Getting the Most Out of Your Pitching Hours
Author: Alessandra Nagy
November 02, 2016
This article first appeared in O’Dwyer’s.
“What’s your dream outlet?”
That’s a question I commonly ask clients when starting outreach for a new initiative. Almost without exception, the answer is the same: a top-tier business or lifestyle outlet.
As public relations professionals, our career success depends on our ability to secure these media placements for our clients. In an ideal world, we’d be able to spend the work day reaching out to media, building personal relationships with key reporters and securing placements.
Instead, our days are often filled with client meetings, collateral creation and strategizing the best — and most effective — ways to tell clients’ stories. Sometimes we’re only left with a few precious hours for media outreach.
That’s why it’s important to make the most of the pitching time we have. Here are a few ways to maximize yours:
Pitch from home. If possible, use a quiet area of your home to spend a few hours making phone calls. You won’t be bothered by co-workers asking you questions, and you can start as early as needed to reach the media you want to reach.
Work the media’s hours. Each type of media has different hours. Generally, news and web reporters work the same work hours we do, but broadcast is different. If you’re trying to get mentions on TV, send pitches when the morning show producers come in (usually the middle of the night). Or, if you’re on the West Coast, try to reach the East Coast media as soon as they get in the office.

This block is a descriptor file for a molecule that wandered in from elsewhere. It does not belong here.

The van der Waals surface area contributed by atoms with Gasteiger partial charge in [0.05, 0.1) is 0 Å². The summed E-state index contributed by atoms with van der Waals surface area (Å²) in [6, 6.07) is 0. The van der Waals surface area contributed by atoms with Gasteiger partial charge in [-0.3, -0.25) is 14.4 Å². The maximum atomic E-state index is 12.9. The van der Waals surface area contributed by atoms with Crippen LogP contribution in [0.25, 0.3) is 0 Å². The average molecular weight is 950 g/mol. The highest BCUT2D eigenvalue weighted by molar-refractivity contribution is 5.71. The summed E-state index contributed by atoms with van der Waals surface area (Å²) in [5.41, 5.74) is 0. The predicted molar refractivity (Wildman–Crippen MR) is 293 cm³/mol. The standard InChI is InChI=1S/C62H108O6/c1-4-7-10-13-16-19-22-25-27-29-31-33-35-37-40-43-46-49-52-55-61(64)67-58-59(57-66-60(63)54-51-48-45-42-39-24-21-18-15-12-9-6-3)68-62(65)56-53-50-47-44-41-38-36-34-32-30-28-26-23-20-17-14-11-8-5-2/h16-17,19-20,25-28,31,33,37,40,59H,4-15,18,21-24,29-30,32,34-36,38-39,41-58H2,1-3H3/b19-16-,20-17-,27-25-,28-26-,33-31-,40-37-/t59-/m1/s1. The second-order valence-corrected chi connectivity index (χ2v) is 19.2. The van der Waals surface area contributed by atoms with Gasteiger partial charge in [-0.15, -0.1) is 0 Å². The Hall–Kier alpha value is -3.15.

Use social media to your advantage. Sometimes reporters will list the best way to reach them in their Twitter bios, which takes out a lot of the guesswork regarding how to best reach them. Some will even list out what they want in a pitch. This makes it easy to pitch them effectively the first time.
Make a plan of action, and stick to it. If your media list is too big to get through in one day, go for the most important contacts first and then pitch the additional lists later. Same with follow-up calls: make a list of the top targets, call them first and then work your way down the list.
Turn off emails. Send a note to your team letting them know that you will be “heads down” for the next few hours and not responding to emails. Too often we answer one email only to be bombarded by 15 more, and then we’ve lost our pitching groove. Turning off your emails gives you uninterrupted time to spend calling and emailing key contacts.
Phone a friend. It’s always helpful to pull in additional resources. Ask colleagues if any of them can contact their “friendlies” to push for a story for you.
With a little bit of creative and strategic pitching, you’ll be fulfilling the top of your clients’ media wish lists in no time.